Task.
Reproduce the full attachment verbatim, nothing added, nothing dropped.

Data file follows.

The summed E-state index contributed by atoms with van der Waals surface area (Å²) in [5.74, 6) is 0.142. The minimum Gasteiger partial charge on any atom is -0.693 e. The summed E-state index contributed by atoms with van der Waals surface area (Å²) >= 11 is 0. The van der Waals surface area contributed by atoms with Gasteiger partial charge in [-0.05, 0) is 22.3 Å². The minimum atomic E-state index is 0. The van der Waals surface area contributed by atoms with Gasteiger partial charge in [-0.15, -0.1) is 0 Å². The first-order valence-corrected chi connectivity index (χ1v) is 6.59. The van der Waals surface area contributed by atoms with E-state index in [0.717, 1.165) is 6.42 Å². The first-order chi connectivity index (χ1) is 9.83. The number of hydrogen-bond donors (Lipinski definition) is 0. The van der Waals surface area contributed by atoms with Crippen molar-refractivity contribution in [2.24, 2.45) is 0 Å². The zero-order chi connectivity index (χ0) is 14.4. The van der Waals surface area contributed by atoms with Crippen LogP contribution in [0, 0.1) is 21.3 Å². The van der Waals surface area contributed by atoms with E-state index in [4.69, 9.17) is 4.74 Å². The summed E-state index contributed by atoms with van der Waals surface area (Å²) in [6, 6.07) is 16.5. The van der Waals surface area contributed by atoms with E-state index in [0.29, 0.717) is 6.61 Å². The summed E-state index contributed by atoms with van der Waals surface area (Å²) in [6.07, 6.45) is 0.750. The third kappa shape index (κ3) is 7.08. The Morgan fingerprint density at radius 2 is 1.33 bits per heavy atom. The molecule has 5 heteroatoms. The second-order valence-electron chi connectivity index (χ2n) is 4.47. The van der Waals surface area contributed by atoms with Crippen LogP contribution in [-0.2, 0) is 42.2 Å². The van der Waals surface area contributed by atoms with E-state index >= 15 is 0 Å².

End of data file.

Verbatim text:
The summed E-state index contributed by atoms with van der Waals surface area (Å²) in [5.74, 6) is 0.142. The minimum Gasteiger partial charge on any atom is -0.693 e. The summed E-state index contributed by atoms with van der Waals surface area (Å²) >= 11 is 0. The van der Waals surface area contributed by atoms with Gasteiger partial charge in [-0.05, 0) is 22.3 Å². The minimum atomic E-state index is 0. The van der Waals surface area contributed by atoms with Gasteiger partial charge in [-0.15, -0.1) is 0 Å². The first-order valence-corrected chi connectivity index (χ1v) is 6.59. The van der Waals surface area contributed by atoms with E-state index in [0.717, 1.165) is 6.42 Å². The first-order chi connectivity index (χ1) is 9.83. The number of hydrogen-bond donors (Lipinski definition) is 0. The van der Waals surface area contributed by atoms with Crippen molar-refractivity contribution in [2.24, 2.45) is 0 Å². The zero-order chi connectivity index (χ0) is 14.4. The van der Waals surface area contributed by atoms with Crippen LogP contribution in [0, 0.1) is 21.3 Å². The van der Waals surface area contributed by atoms with E-state index in [4.69, 9.17) is 4.74 Å². The summed E-state index contributed by atoms with van der Waals surface area (Å²) in [6, 6.07) is 16.5. The van der Waals surface area contributed by atoms with E-state index in [0.29, 0.717) is 6.61 Å². The summed E-state index contributed by atoms with van der Waals surface area (Å²) in [6.07, 6.45) is 0.750. The third kappa shape index (κ3) is 7.08. The Morgan fingerprint density at radius 2 is 1.33 bits per heavy atom. The molecule has 5 heteroatoms. The second-order valence-electron chi connectivity index (χ2n) is 4.47. The van der Waals surface area contributed by atoms with Crippen LogP contribution in [-0.2, 0) is 42.2 Å². The van der Waals surface area contributed by atoms with E-state index >= 15 is 0 Å².